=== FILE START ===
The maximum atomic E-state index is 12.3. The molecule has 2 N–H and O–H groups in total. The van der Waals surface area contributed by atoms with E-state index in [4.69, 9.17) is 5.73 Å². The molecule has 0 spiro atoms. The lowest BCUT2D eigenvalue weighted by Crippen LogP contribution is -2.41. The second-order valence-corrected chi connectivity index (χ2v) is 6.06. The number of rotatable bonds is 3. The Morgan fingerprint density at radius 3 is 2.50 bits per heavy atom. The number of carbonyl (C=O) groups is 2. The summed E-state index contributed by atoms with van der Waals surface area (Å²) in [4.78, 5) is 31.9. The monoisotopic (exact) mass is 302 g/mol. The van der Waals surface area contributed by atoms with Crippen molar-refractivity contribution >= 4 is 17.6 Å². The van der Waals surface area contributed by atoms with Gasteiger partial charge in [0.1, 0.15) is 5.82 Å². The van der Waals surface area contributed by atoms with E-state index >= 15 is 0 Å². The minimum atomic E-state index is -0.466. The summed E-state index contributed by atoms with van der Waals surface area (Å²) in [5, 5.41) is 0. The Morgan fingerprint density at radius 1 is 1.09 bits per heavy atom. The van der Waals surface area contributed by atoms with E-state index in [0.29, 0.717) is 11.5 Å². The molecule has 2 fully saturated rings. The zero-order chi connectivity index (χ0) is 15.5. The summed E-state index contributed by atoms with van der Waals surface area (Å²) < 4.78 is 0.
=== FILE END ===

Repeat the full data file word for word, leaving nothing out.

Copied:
The maximum atomic E-state index is 12.3. The molecule has 2 N–H and O–H groups in total. The van der Waals surface area contributed by atoms with E-state index in [4.69, 9.17) is 5.73 Å². The molecule has 0 spiro atoms. The lowest BCUT2D eigenvalue weighted by Crippen LogP contribution is -2.41. The second-order valence-corrected chi connectivity index (χ2v) is 6.06. The number of rotatable bonds is 3. The Morgan fingerprint density at radius 3 is 2.50 bits per heavy atom. The number of carbonyl (C=O) groups is 2. The summed E-state index contributed by atoms with van der Waals surface area (Å²) in [4.78, 5) is 31.9. The monoisotopic (exact) mass is 302 g/mol. The van der Waals surface area contributed by atoms with Crippen molar-refractivity contribution >= 4 is 17.6 Å². The van der Waals surface area contributed by atoms with Gasteiger partial charge in [0.1, 0.15) is 5.82 Å². The van der Waals surface area contributed by atoms with E-state index >= 15 is 0 Å². The minimum atomic E-state index is -0.466. The summed E-state index contributed by atoms with van der Waals surface area (Å²) in [5, 5.41) is 0. The Morgan fingerprint density at radius 1 is 1.09 bits per heavy atom. The van der Waals surface area contributed by atoms with E-state index in [0.29, 0.717) is 11.5 Å². The molecule has 2 fully saturated rings. The zero-order chi connectivity index (χ0) is 15.5. The summed E-state index contributed by atoms with van der Waals surface area (Å²) < 4.78 is 0.